Recently, I was stopped in my (scrolling) tracks by a TikTok video. “The most controversial cosmetic thing I’m getting done for my wedding,” explains a woman (@stacemariep) from the driver’s seat of her parked car, “is Botox — and I’m not talking a little sprinkle… I’m talking trap Botox,” gesturing at her upper back muscles. Wedding prep videos are not usually a genre served to me on my FYP, but sometimes the algorithm knows what I’m looking for better than I do. She continues, “They inject them with units of Botox and your traps emaciate away and disappear.” And just like that, the miracles of science make you feel more confident in a strapless dress.
The 30-second video now has over 4.6 million views, meaning I’m not the only person intrigued by the phenomenon of “traptox.” While it may feel like we’ve gone from a reality without traptox to the internet instantly heralding it as a “trend,” the idea of trapezius injections in not new. “This off-label use of botulinum toxin has been available and very popular in Asian countries like South Korea for many years,” says dermatologist Dr. Y. Claire Chang, board-certified cosmetic dermatologist at Union Square Laser Dermatology. The feeling of newness comes from the increasing popularity in the US, as well as the convergence of some very specifically 2023 factors.
Board-certified plastic surgeon Lara Devgan says trapezius injections are a frequent part of her practice. “Trapezius muscles tend to get bigger and bulkier when people carry more tension in their shoulder muscles,” she explains. “Now everyone has this bulky area because the pandemic has been a uniquely stressful time.” And it’s not just that: It’s TikTok culture putting the procedure in front of new audiences. It’s desk work culture and constantly hunching over computers and phones. It’s summer and people wanting to wear exposed-shoulder clothing. It’s even injectables culture: Now more people are interested in these treatments and have more options than ever. “The Venn diagram of all that is trapezius Botox culture.”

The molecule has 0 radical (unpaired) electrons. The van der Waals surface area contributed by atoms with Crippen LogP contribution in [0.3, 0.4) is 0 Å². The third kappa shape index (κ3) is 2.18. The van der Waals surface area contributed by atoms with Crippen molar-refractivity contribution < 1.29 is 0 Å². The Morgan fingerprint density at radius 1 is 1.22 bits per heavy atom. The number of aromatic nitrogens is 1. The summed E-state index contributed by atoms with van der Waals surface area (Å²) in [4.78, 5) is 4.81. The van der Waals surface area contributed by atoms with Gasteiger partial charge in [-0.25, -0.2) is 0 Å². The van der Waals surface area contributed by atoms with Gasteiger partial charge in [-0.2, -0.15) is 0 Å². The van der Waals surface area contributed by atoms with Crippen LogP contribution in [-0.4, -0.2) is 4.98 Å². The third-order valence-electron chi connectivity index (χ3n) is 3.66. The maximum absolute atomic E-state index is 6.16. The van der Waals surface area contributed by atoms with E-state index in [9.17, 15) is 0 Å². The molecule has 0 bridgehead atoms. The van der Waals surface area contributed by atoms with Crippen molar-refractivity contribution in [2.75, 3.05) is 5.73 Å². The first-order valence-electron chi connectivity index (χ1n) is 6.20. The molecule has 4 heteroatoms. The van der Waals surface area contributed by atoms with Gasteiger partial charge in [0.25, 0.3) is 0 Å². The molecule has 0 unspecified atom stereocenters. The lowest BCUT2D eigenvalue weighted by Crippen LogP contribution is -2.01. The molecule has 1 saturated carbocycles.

As is common with viral videos, the quick explanation of traptox left me with more questions than answers. So, I went straight to the experts to fill me in on every answer TikTok isn’t necessarily providing.
So, what is traptox?
“Traptox” is short for trapezius botox. The procedure involves injecting a neuromodulator (Botox, Dysport, or Jeuveau, to name a few brands) directly into the trapezius muscles to relax muscle activity. “Basically, Botox or any sort of neuromodulator is going to block the release of a chemical, acetylcholine, which is responsible for transmitting that signal in your muscle to contract,” says board-certified dermatologist Shereene Idriss.
With disuse of that muscle over a few weeks or months, it atrophies. If you’ve ever seen someone get a cast taken off to reveal that the arm or leg has become notably thinner, “that is the same mechanism of action,” says Devgan. “But it’s not a physical cast, this is a chemical cast.” The result is a relief of tension, pain, and stiffness from lack of muscle contraction, and in doing so, “the muscle smooths out, appears less bulky and your neck appears elongated,” says Idriss.
Who is it for?
The people seeking out traptox are usually in one of two camps: those looking for pain relief from chronic muscle tension, and those desiring the aesthetic results of slimming enlarged shoulder muscles, like so many of our TikTok friends. Team aesthetics is the one getting all of the attention right now, as it’s the visual results creating the virality of the procedure. Trapezius injections have also been given the nickname “Barbie Botox” on the app, referring to the long-necked, sloped-shoulder look of the doll.